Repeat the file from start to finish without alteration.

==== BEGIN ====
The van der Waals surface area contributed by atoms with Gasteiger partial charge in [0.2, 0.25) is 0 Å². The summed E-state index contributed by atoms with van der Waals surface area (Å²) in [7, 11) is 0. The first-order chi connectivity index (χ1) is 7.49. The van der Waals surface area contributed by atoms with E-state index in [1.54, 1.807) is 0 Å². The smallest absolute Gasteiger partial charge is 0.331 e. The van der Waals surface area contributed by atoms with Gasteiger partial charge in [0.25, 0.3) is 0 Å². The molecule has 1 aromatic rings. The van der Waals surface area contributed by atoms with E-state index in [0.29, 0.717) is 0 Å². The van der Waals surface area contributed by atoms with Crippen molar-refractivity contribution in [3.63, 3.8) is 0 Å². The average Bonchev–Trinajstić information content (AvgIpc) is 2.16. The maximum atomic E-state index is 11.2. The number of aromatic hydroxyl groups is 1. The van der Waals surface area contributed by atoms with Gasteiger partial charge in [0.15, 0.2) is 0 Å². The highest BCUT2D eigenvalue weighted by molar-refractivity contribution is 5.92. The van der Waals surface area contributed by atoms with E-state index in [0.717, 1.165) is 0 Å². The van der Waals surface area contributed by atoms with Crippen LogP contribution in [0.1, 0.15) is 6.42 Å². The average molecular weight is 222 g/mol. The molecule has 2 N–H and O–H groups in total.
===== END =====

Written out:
The van der Waals surface area contributed by atoms with Gasteiger partial charge in [0.2, 0.25) is 0 Å². The summed E-state index contributed by atoms with van der Waals surface area (Å²) in [7, 11) is 0. The first-order chi connectivity index (χ1) is 7.49. The van der Waals surface area contributed by atoms with E-state index in [1.54, 1.807) is 0 Å². The smallest absolute Gasteiger partial charge is 0.331 e. The van der Waals surface area contributed by atoms with Gasteiger partial charge in [0.25, 0.3) is 0 Å². The molecule has 1 aromatic rings. The van der Waals surface area contributed by atoms with E-state index in [0.29, 0.717) is 0 Å². The van der Waals surface area contributed by atoms with Crippen molar-refractivity contribution in [3.63, 3.8) is 0 Å². The average Bonchev–Trinajstić information content (AvgIpc) is 2.16. The maximum atomic E-state index is 11.2. The number of aromatic hydroxyl groups is 1. The van der Waals surface area contributed by atoms with Gasteiger partial charge in [0.15, 0.2) is 0 Å². The highest BCUT2D eigenvalue weighted by molar-refractivity contribution is 5.92. The van der Waals surface area contributed by atoms with E-state index in [0.717, 1.165) is 0 Å². The van der Waals surface area contributed by atoms with Crippen LogP contribution in [0.1, 0.15) is 6.42 Å². The average molecular weight is 222 g/mol. The molecule has 2 N–H and O–H groups in total.